Carol Ockman

  • “Mirror Images: Women, Sureralism, and Self-Representation”

    How does an intergenerational legacy of women artists linked to Surrealism look, and how does it expand the way we view that movement's continuing impact? This ambitious, sometimes stunning exhibition (which is currently in Miami, and travels to San Francisco in January 1999) attempted to chart such a history, constructing lineages among twenty-three artists of three distinct “generations”: from Claude Cahun to Francesca Woodman to Cindy Sherman, from Frida Kahlo to Ana Mendieta to Paula Santiago, from Meret Oppenheim to Louise Bourgeois to Michiko Kon. Cocurated by Surrealism scholar Whitney

  • Mary Cassatt: Modern Woman

    More often than not, the Mary Cassatt that springs to mind is an abridged edition—Impressionist painter of mothers and children. This first retrospective of the artist’s work in three decades undermines such fashioning. Curated by the Art Institute’s Judith A. Barter, the exhibition opens in Chicago with ninety paintings, pastels, and prints. Together with a catalogue of scholarly essays, Barter’s show will frame Cassatt’s scenes of domestic and public life in relation to her upper-middle-class world, her Modernist style, and the issues of her day: neo-natalism, spiritualism, the Dreyfus affair,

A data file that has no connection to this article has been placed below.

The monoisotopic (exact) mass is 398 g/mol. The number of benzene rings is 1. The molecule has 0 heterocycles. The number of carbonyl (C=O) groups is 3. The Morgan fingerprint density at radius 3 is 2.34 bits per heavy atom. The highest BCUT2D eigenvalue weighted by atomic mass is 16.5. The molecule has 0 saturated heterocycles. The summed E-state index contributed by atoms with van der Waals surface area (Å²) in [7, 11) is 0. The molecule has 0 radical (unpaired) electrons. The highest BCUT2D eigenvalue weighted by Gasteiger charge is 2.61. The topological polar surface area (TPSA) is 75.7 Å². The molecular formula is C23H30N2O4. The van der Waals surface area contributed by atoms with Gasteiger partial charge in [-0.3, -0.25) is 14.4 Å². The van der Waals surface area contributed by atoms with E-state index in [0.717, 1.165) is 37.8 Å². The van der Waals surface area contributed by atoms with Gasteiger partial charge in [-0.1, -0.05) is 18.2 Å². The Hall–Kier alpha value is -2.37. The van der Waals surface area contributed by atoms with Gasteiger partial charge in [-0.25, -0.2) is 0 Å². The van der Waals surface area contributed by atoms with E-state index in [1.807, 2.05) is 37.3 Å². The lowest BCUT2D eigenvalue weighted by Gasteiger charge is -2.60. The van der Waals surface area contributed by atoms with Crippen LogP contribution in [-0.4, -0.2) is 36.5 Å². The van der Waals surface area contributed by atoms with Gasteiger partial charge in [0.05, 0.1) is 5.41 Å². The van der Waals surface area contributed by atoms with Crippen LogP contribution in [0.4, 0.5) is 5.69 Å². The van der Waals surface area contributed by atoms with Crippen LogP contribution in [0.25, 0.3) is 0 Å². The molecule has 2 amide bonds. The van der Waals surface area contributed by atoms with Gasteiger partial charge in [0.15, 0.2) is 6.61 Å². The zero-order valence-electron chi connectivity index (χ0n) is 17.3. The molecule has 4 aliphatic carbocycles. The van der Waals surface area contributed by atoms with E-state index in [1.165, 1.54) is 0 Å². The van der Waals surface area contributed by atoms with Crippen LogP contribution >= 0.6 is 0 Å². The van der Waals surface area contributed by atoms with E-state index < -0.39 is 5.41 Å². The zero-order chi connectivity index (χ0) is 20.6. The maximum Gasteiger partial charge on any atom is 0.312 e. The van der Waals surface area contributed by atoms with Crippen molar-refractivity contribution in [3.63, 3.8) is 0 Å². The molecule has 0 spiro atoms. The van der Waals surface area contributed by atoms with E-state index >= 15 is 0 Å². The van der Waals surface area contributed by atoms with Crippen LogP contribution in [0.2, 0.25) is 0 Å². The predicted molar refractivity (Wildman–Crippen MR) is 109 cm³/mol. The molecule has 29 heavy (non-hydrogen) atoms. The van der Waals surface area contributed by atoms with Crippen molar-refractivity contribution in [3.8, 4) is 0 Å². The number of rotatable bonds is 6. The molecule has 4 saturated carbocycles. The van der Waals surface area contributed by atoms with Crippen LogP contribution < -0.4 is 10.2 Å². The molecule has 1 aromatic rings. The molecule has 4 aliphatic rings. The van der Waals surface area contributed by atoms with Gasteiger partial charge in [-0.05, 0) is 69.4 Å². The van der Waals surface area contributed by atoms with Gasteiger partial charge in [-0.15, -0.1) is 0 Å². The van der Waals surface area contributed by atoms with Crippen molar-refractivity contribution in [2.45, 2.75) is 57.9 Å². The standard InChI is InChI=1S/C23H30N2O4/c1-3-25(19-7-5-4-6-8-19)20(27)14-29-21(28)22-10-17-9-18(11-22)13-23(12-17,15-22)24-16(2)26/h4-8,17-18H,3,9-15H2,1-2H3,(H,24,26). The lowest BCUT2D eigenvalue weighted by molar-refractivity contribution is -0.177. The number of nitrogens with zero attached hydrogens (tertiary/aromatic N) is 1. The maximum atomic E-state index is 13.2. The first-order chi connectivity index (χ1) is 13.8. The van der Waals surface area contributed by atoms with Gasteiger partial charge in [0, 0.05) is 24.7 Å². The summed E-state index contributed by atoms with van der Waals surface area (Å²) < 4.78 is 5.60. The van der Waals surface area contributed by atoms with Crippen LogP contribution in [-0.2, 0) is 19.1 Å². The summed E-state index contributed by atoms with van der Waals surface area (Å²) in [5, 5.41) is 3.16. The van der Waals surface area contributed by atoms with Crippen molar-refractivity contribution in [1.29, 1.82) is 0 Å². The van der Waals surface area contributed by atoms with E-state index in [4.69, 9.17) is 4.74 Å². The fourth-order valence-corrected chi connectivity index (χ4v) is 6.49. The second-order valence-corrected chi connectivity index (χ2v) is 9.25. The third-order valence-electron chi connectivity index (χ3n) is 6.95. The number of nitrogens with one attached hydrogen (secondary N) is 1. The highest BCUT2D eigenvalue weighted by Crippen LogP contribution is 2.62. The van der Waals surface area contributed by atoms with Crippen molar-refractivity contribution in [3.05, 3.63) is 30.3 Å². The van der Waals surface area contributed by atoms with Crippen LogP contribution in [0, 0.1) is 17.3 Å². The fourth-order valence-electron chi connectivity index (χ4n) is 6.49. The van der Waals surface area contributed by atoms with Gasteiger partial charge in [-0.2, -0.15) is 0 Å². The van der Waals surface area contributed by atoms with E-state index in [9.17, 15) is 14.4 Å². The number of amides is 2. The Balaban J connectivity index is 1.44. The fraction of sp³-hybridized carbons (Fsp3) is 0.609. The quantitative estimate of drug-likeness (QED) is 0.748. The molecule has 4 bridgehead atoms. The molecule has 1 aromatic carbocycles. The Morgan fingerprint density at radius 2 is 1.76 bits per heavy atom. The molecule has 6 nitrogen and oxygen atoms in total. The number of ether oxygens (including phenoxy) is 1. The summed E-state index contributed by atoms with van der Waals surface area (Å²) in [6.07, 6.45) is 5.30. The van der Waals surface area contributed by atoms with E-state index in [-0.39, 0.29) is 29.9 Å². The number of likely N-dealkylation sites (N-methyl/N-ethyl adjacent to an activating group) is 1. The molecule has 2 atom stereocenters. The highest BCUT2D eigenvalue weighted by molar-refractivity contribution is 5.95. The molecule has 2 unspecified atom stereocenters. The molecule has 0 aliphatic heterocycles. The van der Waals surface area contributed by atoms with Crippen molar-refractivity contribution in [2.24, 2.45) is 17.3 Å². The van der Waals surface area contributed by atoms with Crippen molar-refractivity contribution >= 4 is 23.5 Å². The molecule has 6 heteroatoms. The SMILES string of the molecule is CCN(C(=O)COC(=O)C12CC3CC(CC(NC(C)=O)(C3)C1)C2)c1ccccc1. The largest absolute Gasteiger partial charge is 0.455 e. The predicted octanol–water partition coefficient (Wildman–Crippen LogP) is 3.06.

• “Too Jewish? Challenging Traditional Identities”

    The small room that served as the entrance to “Too Jewish?” contained: Deborah Kass’ Triple Silver Yentl (My Elvis), 1992, a sly homage to Warhol’s “Elvis” series in which Streisand packs a Talmud instead of a pistol, flanked on the right by two vintage Barbies and a Midge doll, and on the left by a female mannequin, resplendent in Jean Paul Gaultier’s faux-fur hat with synthetic pais. This immersion in popular culture was both surprising and welcome. It didn’t seem to matter that Gaultier’s 1993 Hasidic line never worked for me; that my response to Streisand posing as a young Talmudic student